After about a month, I introduced switching the field. Yes, switching the field! They would pass the ball forward until I yelled it’s closed,” which meant there were imaginary players in front of them and that they needed to stop and pass the ball backward. The receiving player would then pass the ball across to a player: the stopper, sweeper or midfielder in the middle, and then to a player on the other side of the field. We worked on this drill for about 20 to 30 minutes each practice. Needless to say, after about two months of practicing shadow play, there was a huge difference in our team and the rest of the league. We went from bunch ball to switching the field and thus playing a more developed form of soccer. Those were the days of 11-on-11 games for the younger ages. Now, most of the youth leagues, depending on the group, play games with fewer players on the field.
I believe, contrary to popular belief, that you should spend some time teaching younger teams the different positions in soccer. By using small-sided drills and games, it develops the player faster. You start with a basic 4-player formation on a small practice field. The players can create triangles between the back player, the outside players and the forward player, thus creating better understanding of passing and supporting angles.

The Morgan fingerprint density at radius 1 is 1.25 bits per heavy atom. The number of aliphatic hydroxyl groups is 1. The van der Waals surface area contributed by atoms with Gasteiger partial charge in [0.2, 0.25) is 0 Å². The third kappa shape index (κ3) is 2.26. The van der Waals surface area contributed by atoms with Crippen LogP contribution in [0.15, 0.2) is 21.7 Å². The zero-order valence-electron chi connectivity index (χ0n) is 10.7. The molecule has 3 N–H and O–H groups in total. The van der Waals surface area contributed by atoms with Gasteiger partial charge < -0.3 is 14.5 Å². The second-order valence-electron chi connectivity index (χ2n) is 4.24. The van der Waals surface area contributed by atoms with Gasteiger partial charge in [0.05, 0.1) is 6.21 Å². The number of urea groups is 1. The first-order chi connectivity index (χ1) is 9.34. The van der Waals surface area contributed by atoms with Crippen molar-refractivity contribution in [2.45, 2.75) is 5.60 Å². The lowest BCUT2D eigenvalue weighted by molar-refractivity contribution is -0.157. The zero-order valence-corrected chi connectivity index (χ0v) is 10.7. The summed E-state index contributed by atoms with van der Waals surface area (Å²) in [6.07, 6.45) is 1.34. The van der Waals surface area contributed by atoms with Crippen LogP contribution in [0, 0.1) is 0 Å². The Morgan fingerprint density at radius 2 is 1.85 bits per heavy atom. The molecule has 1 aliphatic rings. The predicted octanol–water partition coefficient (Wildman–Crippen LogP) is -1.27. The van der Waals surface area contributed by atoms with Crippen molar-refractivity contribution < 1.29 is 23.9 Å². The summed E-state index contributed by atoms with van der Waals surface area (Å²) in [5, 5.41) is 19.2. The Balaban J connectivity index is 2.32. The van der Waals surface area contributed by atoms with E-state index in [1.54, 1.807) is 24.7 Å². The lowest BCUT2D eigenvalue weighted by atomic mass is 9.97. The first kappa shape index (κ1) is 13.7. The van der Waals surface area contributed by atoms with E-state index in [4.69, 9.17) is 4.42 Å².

4 responses to “Positional Play for Young Teams”

  1. Footie4Life says:

    This is tough to do as a lot of your players passes will get picked off and you will concede a lot of goals. Most coaches would switch to a more direct style when this happens, but I implore you to push on and try to teach the children the proper way to play.

  2. Aron says:

    I like this concept of how to teach youth positional play. I think as far as an introduction practice to this topic, it is great. I am not sure I agree 100% with teaching kids at the age of 7-8 years old to do this. I still believe the focus should be on individual development and this sidetracks it to the team concept. That is going to encourage more passing, and I think kids still need to be more creative at this age.

  3. Footie4Life says:

    Aron, I agree with you but I think teaching a little bit of shape will open up more space for young players that are not great at pulling coerver moves in tight spaces. It does not get any tighter than when kids play “bunch” ball.

  4. Kwah says:

    While I don’t agree with Chico about teaching positions to players this age, I do believe in teaching them a basic diamond shape so they can expand and eliminate the bumblebee soccer.